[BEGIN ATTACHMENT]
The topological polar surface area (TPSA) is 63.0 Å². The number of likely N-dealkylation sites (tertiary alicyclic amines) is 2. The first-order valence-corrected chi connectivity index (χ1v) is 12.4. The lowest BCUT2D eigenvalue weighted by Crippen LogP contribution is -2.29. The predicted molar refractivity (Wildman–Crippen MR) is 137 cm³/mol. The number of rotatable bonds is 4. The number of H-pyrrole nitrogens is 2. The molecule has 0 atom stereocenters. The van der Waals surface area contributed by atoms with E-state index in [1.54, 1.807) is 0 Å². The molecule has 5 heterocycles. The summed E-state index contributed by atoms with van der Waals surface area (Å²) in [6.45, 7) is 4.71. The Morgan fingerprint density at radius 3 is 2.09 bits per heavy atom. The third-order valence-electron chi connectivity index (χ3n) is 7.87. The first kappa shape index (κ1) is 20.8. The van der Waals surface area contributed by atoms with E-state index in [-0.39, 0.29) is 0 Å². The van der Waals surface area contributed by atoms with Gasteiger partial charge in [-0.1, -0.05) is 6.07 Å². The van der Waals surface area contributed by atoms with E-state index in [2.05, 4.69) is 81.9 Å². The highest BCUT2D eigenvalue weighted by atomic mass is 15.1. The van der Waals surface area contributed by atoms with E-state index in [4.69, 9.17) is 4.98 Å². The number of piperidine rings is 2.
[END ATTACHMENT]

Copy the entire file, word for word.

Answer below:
The topological polar surface area (TPSA) is 63.0 Å². The number of likely N-dealkylation sites (tertiary alicyclic amines) is 2. The first-order valence-corrected chi connectivity index (χ1v) is 12.4. The lowest BCUT2D eigenvalue weighted by Crippen LogP contribution is -2.29. The predicted molar refractivity (Wildman–Crippen MR) is 137 cm³/mol. The number of rotatable bonds is 4. The number of H-pyrrole nitrogens is 2. The molecule has 0 atom stereocenters. The van der Waals surface area contributed by atoms with E-state index in [1.54, 1.807) is 0 Å². The molecule has 5 heterocycles. The summed E-state index contributed by atoms with van der Waals surface area (Å²) in [6.45, 7) is 4.71. The Morgan fingerprint density at radius 3 is 2.09 bits per heavy atom. The third-order valence-electron chi connectivity index (χ3n) is 7.87. The first kappa shape index (κ1) is 20.8. The van der Waals surface area contributed by atoms with E-state index in [-0.39, 0.29) is 0 Å². The van der Waals surface area contributed by atoms with Gasteiger partial charge in [-0.1, -0.05) is 6.07 Å². The van der Waals surface area contributed by atoms with E-state index in [2.05, 4.69) is 81.9 Å². The highest BCUT2D eigenvalue weighted by atomic mass is 15.1. The van der Waals surface area contributed by atoms with E-state index in [4.69, 9.17) is 4.98 Å². The number of piperidine rings is 2.